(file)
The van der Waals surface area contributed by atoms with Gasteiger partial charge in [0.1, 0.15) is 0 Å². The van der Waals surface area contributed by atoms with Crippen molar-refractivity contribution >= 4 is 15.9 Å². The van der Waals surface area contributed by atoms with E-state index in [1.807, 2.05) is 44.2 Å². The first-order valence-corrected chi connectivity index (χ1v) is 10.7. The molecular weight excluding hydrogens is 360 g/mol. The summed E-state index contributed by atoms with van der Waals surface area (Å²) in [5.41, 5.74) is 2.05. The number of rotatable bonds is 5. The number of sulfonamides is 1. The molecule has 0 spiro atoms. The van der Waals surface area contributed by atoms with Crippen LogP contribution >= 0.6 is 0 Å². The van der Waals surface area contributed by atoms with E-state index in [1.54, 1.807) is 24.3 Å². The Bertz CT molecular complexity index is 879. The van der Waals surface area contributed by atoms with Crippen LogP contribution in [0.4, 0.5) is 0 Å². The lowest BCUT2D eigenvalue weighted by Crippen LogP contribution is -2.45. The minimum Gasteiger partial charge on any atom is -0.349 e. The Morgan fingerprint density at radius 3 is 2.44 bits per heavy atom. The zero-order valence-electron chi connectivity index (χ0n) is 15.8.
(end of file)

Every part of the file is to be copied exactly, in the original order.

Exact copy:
The van der Waals surface area contributed by atoms with Gasteiger partial charge in [0.1, 0.15) is 0 Å². The van der Waals surface area contributed by atoms with Crippen molar-refractivity contribution >= 4 is 15.9 Å². The van der Waals surface area contributed by atoms with E-state index in [1.807, 2.05) is 44.2 Å². The first-order valence-corrected chi connectivity index (χ1v) is 10.7. The molecular weight excluding hydrogens is 360 g/mol. The summed E-state index contributed by atoms with van der Waals surface area (Å²) in [5.41, 5.74) is 2.05. The number of rotatable bonds is 5. The number of sulfonamides is 1. The molecule has 0 spiro atoms. The van der Waals surface area contributed by atoms with Crippen LogP contribution >= 0.6 is 0 Å². The van der Waals surface area contributed by atoms with E-state index in [1.54, 1.807) is 24.3 Å². The Bertz CT molecular complexity index is 879. The van der Waals surface area contributed by atoms with Crippen LogP contribution in [0.4, 0.5) is 0 Å². The lowest BCUT2D eigenvalue weighted by Crippen LogP contribution is -2.45. The minimum Gasteiger partial charge on any atom is -0.349 e. The Morgan fingerprint density at radius 3 is 2.44 bits per heavy atom. The zero-order valence-electron chi connectivity index (χ0n) is 15.8.